This lecture, presented by Town Hall Seattle and sponsored by PCC Community Markets, is titled “Ask Marion: The Politics of Food and Nutrition.” It’s at 7:30 pm Seattle time and 10:30 pm New York time. Get tickets here.
Industry-funded study of the week: circumin
Curcumin is a flavonoid antioxidant isolated from turmeric, the spice used in Indian curries, among other foods.
It is about as overhyped as any ingredient I have encountered lately for its “proven ability” to fight Alzheimer’s, heart disease, cancer, and anything else that ails you. If only this could be true. If it were, people in India who use this in their cooking would all live exceptionally long and healthy lives.
But to convince skeptics like me—and to sell curcumin supplements of course—the makers of such supplements fund studies.
I learned about this study from the industry newsletter, NutraIngredients-Latam.
The study: This was a double-blind, placebo-controlled, parallel-groups clinical trial in which participants were given Longvida™ (400 mg daily containing 80 mg curcumin) or a matching placebo.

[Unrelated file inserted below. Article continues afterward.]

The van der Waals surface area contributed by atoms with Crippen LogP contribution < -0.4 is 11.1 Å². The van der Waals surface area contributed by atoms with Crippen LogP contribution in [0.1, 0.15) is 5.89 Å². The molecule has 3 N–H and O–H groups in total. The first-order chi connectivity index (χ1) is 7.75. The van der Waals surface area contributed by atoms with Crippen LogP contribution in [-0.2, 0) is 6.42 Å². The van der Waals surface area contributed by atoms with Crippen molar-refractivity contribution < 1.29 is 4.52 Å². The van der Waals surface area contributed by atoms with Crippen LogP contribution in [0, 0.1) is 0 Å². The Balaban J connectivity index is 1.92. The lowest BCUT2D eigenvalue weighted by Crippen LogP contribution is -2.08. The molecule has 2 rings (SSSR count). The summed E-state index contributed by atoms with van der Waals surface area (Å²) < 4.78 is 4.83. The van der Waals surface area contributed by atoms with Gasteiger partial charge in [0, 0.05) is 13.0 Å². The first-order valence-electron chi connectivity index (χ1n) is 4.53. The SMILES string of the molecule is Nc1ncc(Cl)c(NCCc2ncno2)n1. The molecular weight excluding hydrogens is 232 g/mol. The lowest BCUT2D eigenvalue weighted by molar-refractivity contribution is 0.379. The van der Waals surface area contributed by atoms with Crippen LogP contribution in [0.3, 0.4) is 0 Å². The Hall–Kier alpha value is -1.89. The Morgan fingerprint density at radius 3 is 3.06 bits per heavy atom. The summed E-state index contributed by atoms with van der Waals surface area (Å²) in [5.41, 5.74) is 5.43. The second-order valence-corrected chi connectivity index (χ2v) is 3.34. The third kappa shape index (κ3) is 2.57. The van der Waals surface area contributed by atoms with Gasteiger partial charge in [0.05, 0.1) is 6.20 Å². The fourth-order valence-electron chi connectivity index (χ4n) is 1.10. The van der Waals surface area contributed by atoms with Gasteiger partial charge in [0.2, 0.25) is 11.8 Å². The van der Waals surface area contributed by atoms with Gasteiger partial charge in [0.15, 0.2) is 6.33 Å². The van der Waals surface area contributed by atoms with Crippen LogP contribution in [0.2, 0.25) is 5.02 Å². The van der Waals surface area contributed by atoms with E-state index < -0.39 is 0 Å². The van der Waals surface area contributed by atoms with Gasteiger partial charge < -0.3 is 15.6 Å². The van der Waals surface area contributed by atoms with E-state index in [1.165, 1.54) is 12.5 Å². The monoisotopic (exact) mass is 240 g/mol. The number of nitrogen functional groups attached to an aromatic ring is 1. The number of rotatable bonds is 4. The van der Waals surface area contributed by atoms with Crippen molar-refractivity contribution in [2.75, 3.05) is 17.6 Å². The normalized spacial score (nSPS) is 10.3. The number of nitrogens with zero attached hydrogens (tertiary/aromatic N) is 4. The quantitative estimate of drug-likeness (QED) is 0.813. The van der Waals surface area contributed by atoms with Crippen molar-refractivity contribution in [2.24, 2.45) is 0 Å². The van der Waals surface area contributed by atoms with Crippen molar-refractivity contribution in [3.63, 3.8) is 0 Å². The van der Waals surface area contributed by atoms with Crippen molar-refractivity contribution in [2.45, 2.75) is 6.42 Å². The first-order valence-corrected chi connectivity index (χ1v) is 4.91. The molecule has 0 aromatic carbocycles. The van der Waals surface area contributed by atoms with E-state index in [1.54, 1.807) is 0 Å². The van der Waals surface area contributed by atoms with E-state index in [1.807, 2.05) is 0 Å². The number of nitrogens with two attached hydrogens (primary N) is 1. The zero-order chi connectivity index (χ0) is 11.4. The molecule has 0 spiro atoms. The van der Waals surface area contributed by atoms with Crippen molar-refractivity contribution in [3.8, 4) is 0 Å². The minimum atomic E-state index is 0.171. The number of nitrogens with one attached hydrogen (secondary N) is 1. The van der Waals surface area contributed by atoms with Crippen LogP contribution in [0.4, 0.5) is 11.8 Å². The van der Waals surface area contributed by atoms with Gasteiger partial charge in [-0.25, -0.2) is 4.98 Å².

Results: After 12 weeks, the curcumin group did better on memory performance and other tests, and after 4 weeks showed less tension, anger, confusion and total mood disturbance.
Conclusions: “These results confirm that Longvida™ improves aspects of mood and working memory in a healthy older cohort. The pattern of results…may hold promise for alleviating cognitive decline in some populations.”
Funding: Surprise! “This study was funded by a grant from Verdure Sciences.”
Comment: I see three problems here with the Nutraingredients report.
(1) When funders have a vested interest in the outcome of studies, biases tend to creep in.
(2) The report is based on an abstract, not on a complete account of the trial; this makes the methods difficult to assess.
(3) The report did not mention that study was funded by a company with a vested interest in the result; it should have.